The nominees for best original score this year leave me in a tough position. I’ve never hidden my disdain for Hans Zimmer’s bloated, heavy handed electro turd style, but some of the work he did with “Inception” was truly ingenious. On the other hand, I’ve been admiring Alexandre Desplat’s excellent film scores for a long time and his score for “The King’s Speech” is rousing.
Before I cut to the chase, here are the nominees for Best Original Score:
“How to Train Your Dragon” — John Powell
“Inception” — Hans Zimmer
“The King’s Speech” — Alexandre Desplat
“127 Hours” — A.R. Rahman
“The Social Network” — Trent Reznor and Atticus Ross
If the Golden Globes are any indication, Trent Reznor and Atticus Ross may well win the Oscar for their “The Social Network” score. It would be well deserved, the score served the film magnificently and I’ve even listened to it on it’s own several times (though it tends to bring about an unease that turns into a burning desire to delete my facebook account).
I’ve never been great at picking Oscar winners, usually half the nominees are not ones I would have chosen, and when it comes to scores, I have difficulty weighing merit versus likability — or how well a score served the film it was created for versus how much I like listening to it on it’s own — two distinctly different kinds of scores, probably requiring different awards. And this dilemma is on full display this year in Desplat versus Zimmer.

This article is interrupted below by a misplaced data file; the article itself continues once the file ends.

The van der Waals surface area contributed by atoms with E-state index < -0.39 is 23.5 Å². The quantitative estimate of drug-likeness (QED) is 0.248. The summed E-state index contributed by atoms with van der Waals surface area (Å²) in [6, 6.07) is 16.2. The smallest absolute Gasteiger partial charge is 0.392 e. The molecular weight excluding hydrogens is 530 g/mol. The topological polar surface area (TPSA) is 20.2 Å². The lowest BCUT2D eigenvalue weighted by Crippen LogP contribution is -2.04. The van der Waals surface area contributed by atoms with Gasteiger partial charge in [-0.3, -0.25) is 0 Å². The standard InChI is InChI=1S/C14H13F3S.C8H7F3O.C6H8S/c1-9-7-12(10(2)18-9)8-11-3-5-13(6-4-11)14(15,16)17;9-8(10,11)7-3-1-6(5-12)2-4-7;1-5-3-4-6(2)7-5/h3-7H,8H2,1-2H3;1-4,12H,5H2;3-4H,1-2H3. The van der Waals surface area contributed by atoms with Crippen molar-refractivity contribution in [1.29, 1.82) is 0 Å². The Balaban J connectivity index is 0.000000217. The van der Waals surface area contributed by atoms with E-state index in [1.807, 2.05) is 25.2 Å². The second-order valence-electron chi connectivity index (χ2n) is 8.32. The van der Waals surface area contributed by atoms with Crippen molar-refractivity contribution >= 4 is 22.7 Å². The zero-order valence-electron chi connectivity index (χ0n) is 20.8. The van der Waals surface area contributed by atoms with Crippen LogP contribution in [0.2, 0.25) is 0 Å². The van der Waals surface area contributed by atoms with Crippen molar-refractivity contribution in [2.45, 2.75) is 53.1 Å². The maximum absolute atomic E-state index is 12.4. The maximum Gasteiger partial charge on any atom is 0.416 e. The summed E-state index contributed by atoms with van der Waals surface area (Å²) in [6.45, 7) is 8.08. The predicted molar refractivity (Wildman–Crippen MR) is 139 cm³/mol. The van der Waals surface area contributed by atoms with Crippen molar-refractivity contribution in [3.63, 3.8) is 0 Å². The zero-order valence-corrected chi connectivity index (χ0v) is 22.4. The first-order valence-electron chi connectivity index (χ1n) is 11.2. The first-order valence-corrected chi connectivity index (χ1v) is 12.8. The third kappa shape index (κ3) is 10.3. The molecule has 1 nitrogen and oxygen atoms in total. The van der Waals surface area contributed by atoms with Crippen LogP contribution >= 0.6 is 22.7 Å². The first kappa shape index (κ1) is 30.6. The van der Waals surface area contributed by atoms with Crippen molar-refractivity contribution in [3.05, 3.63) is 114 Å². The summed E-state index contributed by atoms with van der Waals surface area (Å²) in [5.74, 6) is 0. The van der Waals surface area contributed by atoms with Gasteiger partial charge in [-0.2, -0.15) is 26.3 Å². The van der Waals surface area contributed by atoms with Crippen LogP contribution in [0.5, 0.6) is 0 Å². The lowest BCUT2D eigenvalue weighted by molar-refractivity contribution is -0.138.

Zimmer’s handiwork with Edith Piaf and the ingenious way her song “Non, je ne Regrette Rien” is incorporated throughout the entire score, at various speeds, deserves recognition. But so does his penchant for ruining films with his loud, flatulent noise. Since the real genius to the music in “Inception” is the way in which is was used to move between levels in the film’s reality, I see it more as sound design and would not choose to give Zimmer an Oscar for it. Outside of joking around in slow motion, I’d also never want to listen to the score on it’s own.
Thus, the Oscar goes to: Alexandre Desplat for “The King’s Speech.”
“The Threat of War” by Alexandre Desplat — “The King’s Speech”
Listen to that piece of music build, from just inklings at first, into grave and somber tones, and then (around 2:25) Desplat’s tentative piano gives way to the threat of violins, stirring up from underneath, until there is naught but a dance of menacing strings.